- The Washington Times - Monday, May 7, 2007

Tessco Technologies Inc. is riding the market for cell phones and other wireless devices to steady growth in income.

The company last week reported a 38 percent jump in profits for its most recent fiscal year as it broadens its customer base beyond a few key contracts, such as Cingular.

The Hunt Valley, Md., company supplies wireless equipment and services to the telecommunications industry.

“Today, our products span all wireless technologies,” Robert Barnhill, Tessco’s chief executive officer, said during a conference call with industry analysts.

The company sells to about 8,600 government and private customers.

For the fiscal year ending April 1, Tessco’s fourth-quarter net income reached $1.6 million, or 28 cents a share, compared with $1.1 million, or 17 cents per share, during the same period in 2006.

The company reported revenue of $127 million in the first three months of 2007, compared with $96.6 million in the same period one year earlier.

Its stock, TESS on the NASDAQ exchange, closed at $28.32 yesterday, down 21 cents or just under 1 percent, compared with Friday’s closing price.

Stock-rating service TheStreet.com has given Tessco a “buy” rating since March 2005, citing “a steady pattern of [earnings per share] growth, good cash flow from operations, impressive stock performance and robust revenue growth. These strengths outweigh Tessco’s low profit margins.”

Tessco operates in three business segments, covering network infrastructure, mobile devices and maintenance equipment.

It sells base station antennas, transmission lines, broadband equipment and related hardware through its network infrastructure segment. Its mobile devices include cellular telephones, pagers, two-way radios and accessories. Tessco’s maintenance equipment is used to install, test and maintain wireless devices.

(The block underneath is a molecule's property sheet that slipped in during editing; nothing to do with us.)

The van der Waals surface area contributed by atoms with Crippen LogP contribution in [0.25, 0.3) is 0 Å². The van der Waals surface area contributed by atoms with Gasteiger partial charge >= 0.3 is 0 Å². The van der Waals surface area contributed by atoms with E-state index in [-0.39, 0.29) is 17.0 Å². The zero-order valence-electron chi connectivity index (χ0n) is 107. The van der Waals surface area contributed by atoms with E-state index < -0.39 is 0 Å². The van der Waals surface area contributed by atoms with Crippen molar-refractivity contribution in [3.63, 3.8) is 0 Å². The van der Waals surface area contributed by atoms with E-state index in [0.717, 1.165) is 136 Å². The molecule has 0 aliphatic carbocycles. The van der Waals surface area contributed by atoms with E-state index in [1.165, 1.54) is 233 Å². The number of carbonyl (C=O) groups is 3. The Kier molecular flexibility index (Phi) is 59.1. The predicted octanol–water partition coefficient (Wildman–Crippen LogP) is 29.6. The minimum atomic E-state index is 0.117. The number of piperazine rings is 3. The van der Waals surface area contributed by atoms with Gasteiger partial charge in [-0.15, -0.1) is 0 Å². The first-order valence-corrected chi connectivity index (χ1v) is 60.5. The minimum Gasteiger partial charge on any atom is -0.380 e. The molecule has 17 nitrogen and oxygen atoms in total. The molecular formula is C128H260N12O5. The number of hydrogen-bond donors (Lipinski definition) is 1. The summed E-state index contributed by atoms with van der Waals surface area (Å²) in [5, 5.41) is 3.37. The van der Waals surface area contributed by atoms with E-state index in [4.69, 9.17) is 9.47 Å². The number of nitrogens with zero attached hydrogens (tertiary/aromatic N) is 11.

Industry analysts say the company’s best chances for success lie within its strategy to resell wireless products from China and the value-added services it can offer customers.

“On value-added sourcing, they can, for instance, put together kits for cell site construction or act as a trusted adviser in meeting their customers’ needs,” said William Benton, analyst for the financial firm William Blair & Co.

Introduction later this year of Apple’s multimedia IPhone offers Tessco additional opportunities.

The company also benefited from avoiding temptations to diversify beyond the wireless market, he said.

“Over several years and facing several challenges, we believe that the management team has performed well through refocusing the business on core commercial and government market opportunities,” Mr. Benton said.

Revenue from mobile devices was up 80 percent, while the maintenance-equipment revenue fell 24 percent in the most recent quarter, largely because of a decline in Tessco’s repair-components business with Nokia, a major telecommunications equipment supplier.

“Competition with other distributors” and slowing sales of wireless equipment is creating “headwinds” for the company, Mr. Benton said.

“We believe this could be due in part to consolidation and also to cyclicality in the wireless communications market,” he said.

He predicted Tessco’s revenue would continue to grow this year. The company, which was founded in 1982, operates with about 750 employees.

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